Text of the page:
Sun and summer safety tips
By Dr. Amit Jain, MD FAAP MBA | Pediatrician
Summer is here and many of us will be out with our kids to enjoy the sun. NOAH’s Pediatric team has a few summer safety tips for safe fun in the sun!
The sun brings many great things, but it also brings harmful UV (ultraviolet) light. UV light can cause melanoma, a deadly form of skin cancer more common in people who have had bad sunburns when they were young. The sun can also cause other health risks and skin damage.
The first, best defense against the scorching summer sun is proper clothing and lots of shade.
- Limit your time in the sun during 10 a.m. and 4 p.m. (the most intense time).
- Take frequent shade breaks if staying in the sun for long periods of time.
- Cotton clothing is best – it’s protective against the sun and keeps moisture low so you stay cool outside. Tightly woven fabrics are best.
- Wear a hat: wide brimmed is best to protect your child’s entire face, including the nose, cheeks, chin, ears, and back of the neck.
- Kids sunglasses should have UV protection. They aren’t expensive and are sold lots of places like dollar stores and Walmart. But make sure they’re labeled with UV protection.
- Use SPF 15 (or higher) sunscreen on any skin not protected by clothing. Don’t forget the ears, back of the neck, arms, and legs. Carefully apply around the eyes, avoiding eyelids.
- Choose a sunscreen that has the words “Broad Spectrum” on it – that will cover both UVA and UVB rays. Avoid sunscreens with oxybenzone because it has bad hormonal side effects in males and females.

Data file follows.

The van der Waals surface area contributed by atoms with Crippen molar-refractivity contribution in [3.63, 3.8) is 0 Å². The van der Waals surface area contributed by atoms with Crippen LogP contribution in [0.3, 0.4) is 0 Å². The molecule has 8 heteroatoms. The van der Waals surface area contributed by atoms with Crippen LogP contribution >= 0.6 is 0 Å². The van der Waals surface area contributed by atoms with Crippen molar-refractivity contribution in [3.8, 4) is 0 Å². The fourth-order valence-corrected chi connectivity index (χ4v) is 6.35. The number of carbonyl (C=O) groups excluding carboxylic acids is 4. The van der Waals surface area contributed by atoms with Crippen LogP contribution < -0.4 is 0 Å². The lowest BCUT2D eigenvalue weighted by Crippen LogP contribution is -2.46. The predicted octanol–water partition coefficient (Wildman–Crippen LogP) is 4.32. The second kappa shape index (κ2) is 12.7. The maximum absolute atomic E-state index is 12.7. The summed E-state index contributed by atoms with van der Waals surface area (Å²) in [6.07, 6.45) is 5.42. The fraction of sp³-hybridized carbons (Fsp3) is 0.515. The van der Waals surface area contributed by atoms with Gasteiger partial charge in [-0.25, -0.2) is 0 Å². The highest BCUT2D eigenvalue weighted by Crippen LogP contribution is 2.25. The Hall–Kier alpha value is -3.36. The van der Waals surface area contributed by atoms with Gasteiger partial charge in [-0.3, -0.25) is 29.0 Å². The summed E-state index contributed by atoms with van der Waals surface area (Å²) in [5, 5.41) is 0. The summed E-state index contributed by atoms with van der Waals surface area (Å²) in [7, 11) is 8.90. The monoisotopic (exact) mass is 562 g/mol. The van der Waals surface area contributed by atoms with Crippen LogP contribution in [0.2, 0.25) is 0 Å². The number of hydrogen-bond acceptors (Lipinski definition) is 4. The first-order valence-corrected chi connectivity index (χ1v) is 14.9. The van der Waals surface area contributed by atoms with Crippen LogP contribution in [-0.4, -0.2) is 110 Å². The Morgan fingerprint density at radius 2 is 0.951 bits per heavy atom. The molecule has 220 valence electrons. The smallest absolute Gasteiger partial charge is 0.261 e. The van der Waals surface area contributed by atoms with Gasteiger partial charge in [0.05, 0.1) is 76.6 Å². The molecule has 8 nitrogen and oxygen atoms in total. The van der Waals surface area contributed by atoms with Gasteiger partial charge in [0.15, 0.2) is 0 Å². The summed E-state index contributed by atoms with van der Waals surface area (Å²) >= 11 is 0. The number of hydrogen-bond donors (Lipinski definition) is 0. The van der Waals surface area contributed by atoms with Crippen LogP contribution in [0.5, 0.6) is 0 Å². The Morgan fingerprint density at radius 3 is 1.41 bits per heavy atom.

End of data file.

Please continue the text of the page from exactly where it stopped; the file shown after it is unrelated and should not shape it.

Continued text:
- Before applying sunscreen for the first time, test a small amount on your child’s back for an allergic reaction.
- Apply sunscreen at least 30 minutes before sun exposure, because it takes this long to start working.
- Reapply sunscreen at least every 1 hour.
- If playing in the water, reapply sunscreen every half an hour, and use a waterproof sunscreen.
- Babies under 6 months need more sun protection.
- Avoid direct sun exposure. Keep them in shade with a canopy or under a tree.
- Use wide brimmed hats to cover their face, ears, and neck.
- Dress babies in lightweight clothing that covers their arms and legs.
- If a young baby will be in the sun, apply small amounts of sunscreen SPF 15 or more to your baby’s face, hands, and legs.
- Don’t forget to use sun protection even on cloudy days, as the harmful UV rays come through clouds.
If your child experiences a serious reaction to sunscreen, gets a bad sunburn or rash, talk to your NOAH pediatrician.
Looking for more summer sun safety tips? Visit HealthyChildren.org for tips from the American Academy of Pediatrics.